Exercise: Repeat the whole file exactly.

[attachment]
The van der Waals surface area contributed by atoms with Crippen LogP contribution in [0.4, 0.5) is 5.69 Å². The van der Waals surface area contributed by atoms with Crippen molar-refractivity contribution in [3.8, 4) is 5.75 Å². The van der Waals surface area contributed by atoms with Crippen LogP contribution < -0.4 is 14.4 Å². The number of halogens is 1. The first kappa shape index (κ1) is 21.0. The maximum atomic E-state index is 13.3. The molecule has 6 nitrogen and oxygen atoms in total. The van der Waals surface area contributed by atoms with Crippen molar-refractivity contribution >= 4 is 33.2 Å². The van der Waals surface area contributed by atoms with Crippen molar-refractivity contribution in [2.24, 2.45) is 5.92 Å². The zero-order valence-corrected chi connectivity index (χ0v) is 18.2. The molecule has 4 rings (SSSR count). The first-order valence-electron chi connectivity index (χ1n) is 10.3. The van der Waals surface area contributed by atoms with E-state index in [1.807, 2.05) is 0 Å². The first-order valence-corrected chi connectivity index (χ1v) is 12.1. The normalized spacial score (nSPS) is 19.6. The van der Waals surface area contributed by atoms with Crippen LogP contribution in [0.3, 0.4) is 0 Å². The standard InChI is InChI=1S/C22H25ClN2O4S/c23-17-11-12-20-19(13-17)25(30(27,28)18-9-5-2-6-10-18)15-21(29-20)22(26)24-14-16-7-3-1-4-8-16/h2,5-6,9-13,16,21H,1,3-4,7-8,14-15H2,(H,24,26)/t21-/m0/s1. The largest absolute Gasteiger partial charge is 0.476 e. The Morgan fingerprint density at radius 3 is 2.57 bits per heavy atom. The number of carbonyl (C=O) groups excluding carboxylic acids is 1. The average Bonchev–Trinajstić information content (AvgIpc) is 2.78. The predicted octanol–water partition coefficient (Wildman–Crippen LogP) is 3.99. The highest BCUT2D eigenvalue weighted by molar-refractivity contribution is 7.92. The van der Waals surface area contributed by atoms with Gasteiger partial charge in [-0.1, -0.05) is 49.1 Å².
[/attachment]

The van der Waals surface area contributed by atoms with Crippen LogP contribution in [0.4, 0.5) is 5.69 Å². The van der Waals surface area contributed by atoms with Crippen molar-refractivity contribution in [3.8, 4) is 5.75 Å². The van der Waals surface area contributed by atoms with Crippen LogP contribution < -0.4 is 14.4 Å². The number of halogens is 1. The first kappa shape index (κ1) is 21.0. The maximum atomic E-state index is 13.3. The molecule has 6 nitrogen and oxygen atoms in total. The van der Waals surface area contributed by atoms with Crippen molar-refractivity contribution >= 4 is 33.2 Å². The van der Waals surface area contributed by atoms with Crippen molar-refractivity contribution in [2.24, 2.45) is 5.92 Å². The zero-order valence-corrected chi connectivity index (χ0v) is 18.2. The molecule has 4 rings (SSSR count). The first-order valence-electron chi connectivity index (χ1n) is 10.3. The van der Waals surface area contributed by atoms with E-state index in [1.807, 2.05) is 0 Å². The first-order valence-corrected chi connectivity index (χ1v) is 12.1. The normalized spacial score (nSPS) is 19.6. The van der Waals surface area contributed by atoms with Crippen LogP contribution in [0.3, 0.4) is 0 Å². The standard InChI is InChI=1S/C22H25ClN2O4S/c23-17-11-12-20-19(13-17)25(30(27,28)18-9-5-2-6-10-18)15-21(29-20)22(26)24-14-16-7-3-1-4-8-16/h2,5-6,9-13,16,21H,1,3-4,7-8,14-15H2,(H,24,26)/t21-/m0/s1. The largest absolute Gasteiger partial charge is 0.476 e. The Morgan fingerprint density at radius 3 is 2.57 bits per heavy atom. The number of carbonyl (C=O) groups excluding carboxylic acids is 1. The average Bonchev–Trinajstić information content (AvgIpc) is 2.78. The predicted octanol–water partition coefficient (Wildman–Crippen LogP) is 3.99. The highest BCUT2D eigenvalue weighted by molar-refractivity contribution is 7.92. The van der Waals surface area contributed by atoms with Gasteiger partial charge in [-0.1, -0.05) is 49.1 Å².